Fighting the LTC amenities war with superior wireless service

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Adam Baer
Adam Baer


It's a new world for long-term care providers, and the competition is fierce. As digitally connected children search for homes for their aging baby boomer parents, a technically inclined generation themselves, LTC decision makers have found themselves actively engaged in an amenities war. One amenity game-changer is facility-wide quality, wireless coverage – from dining rooms to individual apartments.

When offering a robust network capable of providing end-to-end wireless coverage as an amenity, we recommend a system capable of adjusting to the ever changing radio frequencies in your facility. The RF fingerprint in your facility can change from day to day based on the number of people, interference from machinery such as HVAC, and rogue wireless devices brought in by guests, to name a few. A business-grade wireless system is capable of monitoring these sources of interference and making adjustments to the network to continue to provide a positive user experience.  

Beyond coverage, you need a system able to support the capacity your customers/residents require. For example, Netflix alone can take up to 25Mbps of download in Ultra HD quality and 5Mbps in HD quality per user. With current internet download, speeds are hovering around 100Mbps; being able to identify programs like Netflix and throttle the amount of available bandwidth needed is critical to ensuring a suitable wireless network for all users.

Another reason to highlight bandwidth management is, if three residents are streaming Netflix at 25Mbps and your caregiver is trying to access a resident's medical records it could compromise the speed and reliability, negatively impacting their ability to provide care. This can be avoided by implementing the tools and software packages to manage your network correctly.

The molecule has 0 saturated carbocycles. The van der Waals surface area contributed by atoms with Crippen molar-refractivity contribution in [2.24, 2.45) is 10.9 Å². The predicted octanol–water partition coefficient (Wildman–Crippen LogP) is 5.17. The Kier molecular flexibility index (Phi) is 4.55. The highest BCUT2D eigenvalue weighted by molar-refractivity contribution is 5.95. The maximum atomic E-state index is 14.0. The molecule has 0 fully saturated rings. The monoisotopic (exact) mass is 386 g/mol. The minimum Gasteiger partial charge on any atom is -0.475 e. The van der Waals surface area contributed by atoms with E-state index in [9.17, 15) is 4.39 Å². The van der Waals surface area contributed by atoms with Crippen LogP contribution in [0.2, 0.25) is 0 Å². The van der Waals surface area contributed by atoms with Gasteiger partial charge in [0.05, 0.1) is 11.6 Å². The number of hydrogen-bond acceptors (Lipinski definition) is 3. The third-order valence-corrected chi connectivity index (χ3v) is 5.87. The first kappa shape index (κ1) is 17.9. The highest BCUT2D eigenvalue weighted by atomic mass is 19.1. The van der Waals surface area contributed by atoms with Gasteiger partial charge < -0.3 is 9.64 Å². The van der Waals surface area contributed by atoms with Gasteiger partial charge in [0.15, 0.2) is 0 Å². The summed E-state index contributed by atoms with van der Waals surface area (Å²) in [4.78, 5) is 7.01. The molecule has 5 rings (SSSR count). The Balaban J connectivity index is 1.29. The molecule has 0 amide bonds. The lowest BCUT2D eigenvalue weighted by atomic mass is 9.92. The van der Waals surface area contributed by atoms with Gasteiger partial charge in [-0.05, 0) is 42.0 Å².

Your network is much more than the wireless access points that mount on the ceiling, they all connect back to the switches, routers and firewalls that make up your network and provide these valuable amenities. Proper planning and communication will allow these systems to work together to deliver the desired customer experience, co-existing with the core business systems you require to run your facility. Most residents are coming from a single home environment where the wireless only needs to support a couple of Wi-Fi devices.  Thus, users won't have patience for services that don't perform; a little planning can go a long way.

Be prepared to answer questions about how you envision the wireless being used.


  • Do you expect there to be dense areas of use, such as a community room?
  • What type of applications will be utilized?
  • Do you need to limit the number of bandwidth users can consume by application type?
  • Do you need to support tablets and other mobile devices used by family members?
  • How do you want residents and guests to authenticate on the network?

How will the staff use it?

  • Will they need access to specific web pages from tablets or mobile devices?
  • Will they have Wi-Fi phones, mobile med carts or Real Time Locating devices used in providing care?

There will be many more questions once you start to look at your specific needs and requirements.

It's important to find the right technology partner with the tools and experience to retrofit your existing facility or work with your architect and engineering firm when building out a new space.  

Adam Baer is the Director of IT Services at Tech Electronics, where he has worked for nine years.

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